Campaigners are warning that the government risks being "on the wrong side of history" if it rejects a proposed compensation scheme for victims of the NHS infected blood scandal. Thousands lost their lives in the 1970s and 1980s after receiving contaminated blood products. In a surprising turn of events, MPs supported plans for a new compensation scheme following a rebellion by Tory MPs on Monday.
The Haemophilia Society believes that a new scheme to provide compensation for victims of the contaminated blood scandal could be implemented by the end of the year, if there is sufficient political will.
However, Clive Smith, Chairman of the Haemophilia Society, has criticized the government for proceeding at a "snail's pace," adding that campaigners have only been met with "warm words" from officials. Speaking on BBC Radio 4's Today programme, Mr. Smith made clear that the issue is non-partisan and urged the government to act quickly to provide justice for victims.
The Prime Minister's official spokesman from Downing Street stated that options are under consideration following Monday night's vote, with a promise to clarify compensation plans in the coming weeks. The spokesman acknowledged the moral case for compensation, describing the scandal as an "appalling tragedy" and expressing an understanding of the strength of public sentiment.
According to BBC, up to 30,000 individuals were exposed to contaminated blood products, resulting in over 3,000 deaths from HIV or hepatitis C in the 1970s and 80s. The government has initiated interim payments of £100,000 to 4,000 surviving victims and bereaved partners under the current scheme. However, only victims or bereaved partners are eligible for these payments.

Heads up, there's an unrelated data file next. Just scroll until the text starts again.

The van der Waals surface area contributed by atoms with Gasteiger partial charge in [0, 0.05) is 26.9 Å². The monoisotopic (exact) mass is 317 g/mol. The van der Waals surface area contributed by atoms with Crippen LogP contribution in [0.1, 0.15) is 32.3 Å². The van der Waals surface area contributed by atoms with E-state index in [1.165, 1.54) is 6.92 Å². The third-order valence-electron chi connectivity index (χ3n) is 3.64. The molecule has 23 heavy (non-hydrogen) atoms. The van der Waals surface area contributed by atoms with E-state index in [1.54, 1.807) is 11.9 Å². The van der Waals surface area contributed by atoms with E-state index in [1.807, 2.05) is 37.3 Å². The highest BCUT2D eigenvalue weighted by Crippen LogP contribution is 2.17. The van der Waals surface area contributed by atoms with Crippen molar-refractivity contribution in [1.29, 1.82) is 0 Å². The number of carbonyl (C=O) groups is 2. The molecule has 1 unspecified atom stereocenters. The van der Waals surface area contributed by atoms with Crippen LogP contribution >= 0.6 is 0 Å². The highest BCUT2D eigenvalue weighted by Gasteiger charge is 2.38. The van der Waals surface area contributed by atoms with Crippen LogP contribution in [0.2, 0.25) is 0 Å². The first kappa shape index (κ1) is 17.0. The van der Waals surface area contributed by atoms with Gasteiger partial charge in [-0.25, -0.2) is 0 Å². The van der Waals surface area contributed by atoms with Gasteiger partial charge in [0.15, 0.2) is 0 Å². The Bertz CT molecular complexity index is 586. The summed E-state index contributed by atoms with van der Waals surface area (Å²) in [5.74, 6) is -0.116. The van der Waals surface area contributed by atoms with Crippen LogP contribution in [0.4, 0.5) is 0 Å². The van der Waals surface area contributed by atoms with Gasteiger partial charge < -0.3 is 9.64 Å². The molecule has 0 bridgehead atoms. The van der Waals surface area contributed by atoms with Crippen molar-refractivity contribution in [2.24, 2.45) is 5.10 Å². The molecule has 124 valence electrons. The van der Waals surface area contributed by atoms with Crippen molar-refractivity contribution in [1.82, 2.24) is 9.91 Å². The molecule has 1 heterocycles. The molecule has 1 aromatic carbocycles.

The government's decision to wait for the conclusion of the infected blood inquiry before establishing a full scheme has faced criticism. Sir Brian Langstaff, chairing the inquiry, had called for an immediate full compensation scheme, including orphaned children and parents who lost children. The inquiry's final report, initially scheduled for November, has been postponed to March 2024.
To expedite compensation efforts, Dame Diana Johnson of the Labour Party proposed an amendment to the Victims and Prisoners Bill. This amendment compels the government to establish a new body for compensations within three months of the bill becoming law. Rebel Tory MPs supported the amendment, marking Rishi Sunak's first defeat as prime minister. The legislation now awaits approval from the House of Lords.
Des Collins, senior partner of Collins Solicitors, representing around 1,500 victims and their families, commented on the government's apparent commitment to meeting its responsibilities. He urged against further delays or obfuscation when the government announces its promised next steps.
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